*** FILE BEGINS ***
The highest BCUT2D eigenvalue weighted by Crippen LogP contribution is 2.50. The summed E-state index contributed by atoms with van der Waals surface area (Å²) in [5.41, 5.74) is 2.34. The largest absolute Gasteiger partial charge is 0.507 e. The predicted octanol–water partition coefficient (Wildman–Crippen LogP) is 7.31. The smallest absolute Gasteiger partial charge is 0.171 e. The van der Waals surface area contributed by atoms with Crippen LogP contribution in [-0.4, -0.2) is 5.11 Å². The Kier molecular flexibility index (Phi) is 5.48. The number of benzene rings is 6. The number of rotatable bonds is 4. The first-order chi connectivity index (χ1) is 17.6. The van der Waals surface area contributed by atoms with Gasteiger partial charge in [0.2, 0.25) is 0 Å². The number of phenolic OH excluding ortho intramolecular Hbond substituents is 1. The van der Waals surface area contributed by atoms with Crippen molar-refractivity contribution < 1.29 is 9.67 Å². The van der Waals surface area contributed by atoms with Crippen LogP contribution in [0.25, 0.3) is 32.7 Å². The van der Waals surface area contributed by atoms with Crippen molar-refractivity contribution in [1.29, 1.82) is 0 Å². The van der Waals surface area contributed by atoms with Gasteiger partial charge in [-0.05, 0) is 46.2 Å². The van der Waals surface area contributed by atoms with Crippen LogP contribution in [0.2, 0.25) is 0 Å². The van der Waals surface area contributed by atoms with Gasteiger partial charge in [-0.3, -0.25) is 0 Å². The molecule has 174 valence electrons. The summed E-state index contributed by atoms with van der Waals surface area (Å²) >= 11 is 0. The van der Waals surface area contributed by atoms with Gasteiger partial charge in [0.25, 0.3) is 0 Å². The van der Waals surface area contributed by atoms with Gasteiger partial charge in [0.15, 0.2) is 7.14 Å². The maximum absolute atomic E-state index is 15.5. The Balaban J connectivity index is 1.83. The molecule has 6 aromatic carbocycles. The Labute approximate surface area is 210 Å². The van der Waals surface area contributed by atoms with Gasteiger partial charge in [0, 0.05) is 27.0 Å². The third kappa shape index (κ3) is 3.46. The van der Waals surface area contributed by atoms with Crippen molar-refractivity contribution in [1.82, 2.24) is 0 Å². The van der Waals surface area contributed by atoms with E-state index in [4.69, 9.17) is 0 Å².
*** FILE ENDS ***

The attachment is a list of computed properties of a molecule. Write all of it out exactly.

The highest BCUT2D eigenvalue weighted by Crippen LogP contribution is 2.50. The summed E-state index contributed by atoms with van der Waals surface area (Å²) in [5.41, 5.74) is 2.34. The largest absolute Gasteiger partial charge is 0.507 e. The predicted octanol–water partition coefficient (Wildman–Crippen LogP) is 7.31. The smallest absolute Gasteiger partial charge is 0.171 e. The van der Waals surface area contributed by atoms with Crippen LogP contribution in [-0.4, -0.2) is 5.11 Å². The Kier molecular flexibility index (Phi) is 5.48. The number of benzene rings is 6. The number of rotatable bonds is 4. The first-order chi connectivity index (χ1) is 17.6. The van der Waals surface area contributed by atoms with Gasteiger partial charge in [0.2, 0.25) is 0 Å². The number of phenolic OH excluding ortho intramolecular Hbond substituents is 1. The van der Waals surface area contributed by atoms with Crippen molar-refractivity contribution < 1.29 is 9.67 Å². The van der Waals surface area contributed by atoms with Crippen LogP contribution in [0.25, 0.3) is 32.7 Å². The van der Waals surface area contributed by atoms with Crippen molar-refractivity contribution in [1.29, 1.82) is 0 Å². The van der Waals surface area contributed by atoms with Gasteiger partial charge in [-0.05, 0) is 46.2 Å². The van der Waals surface area contributed by atoms with Crippen LogP contribution in [0.2, 0.25) is 0 Å². The van der Waals surface area contributed by atoms with Gasteiger partial charge in [-0.3, -0.25) is 0 Å². The molecule has 174 valence electrons. The summed E-state index contributed by atoms with van der Waals surface area (Å²) >= 11 is 0. The van der Waals surface area contributed by atoms with Gasteiger partial charge in [0.25, 0.3) is 0 Å². The van der Waals surface area contributed by atoms with Gasteiger partial charge in [0.15, 0.2) is 7.14 Å². The maximum absolute atomic E-state index is 15.5. The Balaban J connectivity index is 1.83. The molecule has 6 aromatic carbocycles. The Labute approximate surface area is 210 Å². The van der Waals surface area contributed by atoms with Gasteiger partial charge in [0, 0.05) is 27.0 Å². The third kappa shape index (κ3) is 3.46. The van der Waals surface area contributed by atoms with Crippen molar-refractivity contribution in [1.82, 2.24) is 0 Å². The van der Waals surface area contributed by atoms with E-state index in [4.69, 9.17) is 0 Å².